Astronomers say “technosignatures” can be used to find advanced alien civilizations

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(Natural News) During the recent Astrobiology Science Conference held in Washington, astronomers said that strange signals from distant exoplanets called “technosignatures” may point to the existence of intelligent civilizations elsewhere in the cosmos. With recent technological developments, the scientists said that they may one day be able to detect technosignatures should advanced alien species exist.

Searching for technosignatures

Detecting technosignatures requires looking for anomalies in existing data, which could indicate the presence of something unnatural. A planet may be reflecting too much light, or radio signals coming from space may appear to be modulated.

There are several types of technosignatures. Chemical signatures like atmospheric pollution could mean complex life is engineering its environment, according to Joseph Lazio, an astronomer at the National Aeronautics and Space Administration (NASA)’s Jet Propulsion Laboratory. Meanwhile, “self-luminous” signals such as artificial illumination, radio or laser communication could also be indicators of an intelligent alien species.

The ultrafast blinking of a star is also a potential technosignature as it can be caused by an advanced civilization. “It’s not really all that difficult, we can do it today on a lab bench,” said Lazio. Man-made lasers, for instance, can release photons trillions of times a second and give off a rapid blinking effect.

Svetlana Berdyugina, the director of the Kiepenheuer Institute for Solar Physics in Germany, says that her team is on the hunt for such light signals. By tracking the starlight reflected by an exoplanet over time, they can create a light curve that will hint at what the planet’s surface looks like and reveal the presence of any unusual features. For instance, a giant megastructure will reflect light in a manner different from an empty field.

According to Berdyugina, they previously used this technique to map geographic features on planets and moons in the solar system, as well as distant exoplanets. They’re now working to understand if this technique will allow them to detect city lights on a planet’s surface.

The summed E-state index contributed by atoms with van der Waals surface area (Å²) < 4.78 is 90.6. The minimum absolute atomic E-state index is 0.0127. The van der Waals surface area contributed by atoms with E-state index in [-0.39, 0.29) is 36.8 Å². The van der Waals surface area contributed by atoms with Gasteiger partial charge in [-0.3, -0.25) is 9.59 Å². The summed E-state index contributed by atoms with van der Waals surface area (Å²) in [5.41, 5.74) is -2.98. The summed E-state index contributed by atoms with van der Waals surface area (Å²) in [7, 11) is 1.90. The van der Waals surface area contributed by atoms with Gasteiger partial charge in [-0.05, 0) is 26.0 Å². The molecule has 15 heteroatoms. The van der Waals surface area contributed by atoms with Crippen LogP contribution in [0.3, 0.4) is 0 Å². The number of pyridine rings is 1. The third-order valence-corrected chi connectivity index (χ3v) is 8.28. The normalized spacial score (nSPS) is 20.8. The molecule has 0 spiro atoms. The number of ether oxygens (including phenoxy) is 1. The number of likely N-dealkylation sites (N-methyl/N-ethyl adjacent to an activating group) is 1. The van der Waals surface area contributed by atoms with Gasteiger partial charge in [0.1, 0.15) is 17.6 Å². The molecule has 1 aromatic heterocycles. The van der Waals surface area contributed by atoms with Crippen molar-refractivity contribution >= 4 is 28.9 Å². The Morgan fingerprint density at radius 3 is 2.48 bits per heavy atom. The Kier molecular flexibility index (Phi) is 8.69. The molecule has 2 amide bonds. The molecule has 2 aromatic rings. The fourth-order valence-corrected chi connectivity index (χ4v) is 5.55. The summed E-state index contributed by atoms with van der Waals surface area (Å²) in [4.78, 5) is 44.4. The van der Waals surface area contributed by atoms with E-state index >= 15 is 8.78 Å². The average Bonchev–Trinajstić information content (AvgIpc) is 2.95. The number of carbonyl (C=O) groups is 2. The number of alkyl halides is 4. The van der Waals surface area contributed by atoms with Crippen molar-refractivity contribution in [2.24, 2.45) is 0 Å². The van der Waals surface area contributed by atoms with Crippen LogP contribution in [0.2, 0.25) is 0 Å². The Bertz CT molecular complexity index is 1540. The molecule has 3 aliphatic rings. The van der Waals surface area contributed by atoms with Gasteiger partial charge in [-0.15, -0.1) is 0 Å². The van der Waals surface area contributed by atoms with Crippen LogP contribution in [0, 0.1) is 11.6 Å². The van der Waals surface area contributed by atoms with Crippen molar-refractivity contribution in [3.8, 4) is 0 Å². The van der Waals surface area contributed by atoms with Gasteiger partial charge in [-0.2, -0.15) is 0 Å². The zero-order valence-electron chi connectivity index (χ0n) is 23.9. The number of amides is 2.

NASA is also engaged in its own efforts to detect technosignatures. The agency recently awarded a grant to a new search for extraterrestrial intelligence that involves studying atmospheric technosignatures. The researchers will focus on artificial gases that are likely produced by an advanced alien species. Once completed, the study may help astronomers know where and what to look for when searching for technosignatures.

Telescopes for technosignatures

Astronomer Thomas Beatty of the Steward Observatory at the University of Arizona highlighted the importance of looking for something artificial but feasibly detectable given the current technologies.

He said that one area of enormous potential is to look for myriad night lights on the surface of distant exoplanets. A proposed, space-based telescope called the Large Ultraviolet Optical Infrared Surveyor (LUVOIR) could be an excellent tool to hunt for these city lights. If it gets built, LUVOIR’s 26- to 52-foot mirror would allow scientists to scan exoplanets and measure gases in their atmosphere. Those measurements, in turn, could contain valuable information for detecting technosignatures. (Related: Aliens may have already polluted the universe, say scientists.)

Existing land-based telescopes like the Extremely Large Telescope or the Giant Magellan Telescope, both of which are in Chile, may also augment efforts to detect city lights on exoplanets. These telescopes, however, don’t have the precision of a space-based telescope like LUVOIR so city lights from a distant alien world have to be really strong to enable detection using these telescopes. This means that an exoplanet needs to have 10 to 20 times as many cities as Earth for them to be able to detect it.

But astronomers may not even have to look deep into space to find technosignatures. Those anomalies may have already been recorded and are now hidden in years’ worth of observational data. “I think we are closer than a lot of people imagine,” Beatty said.
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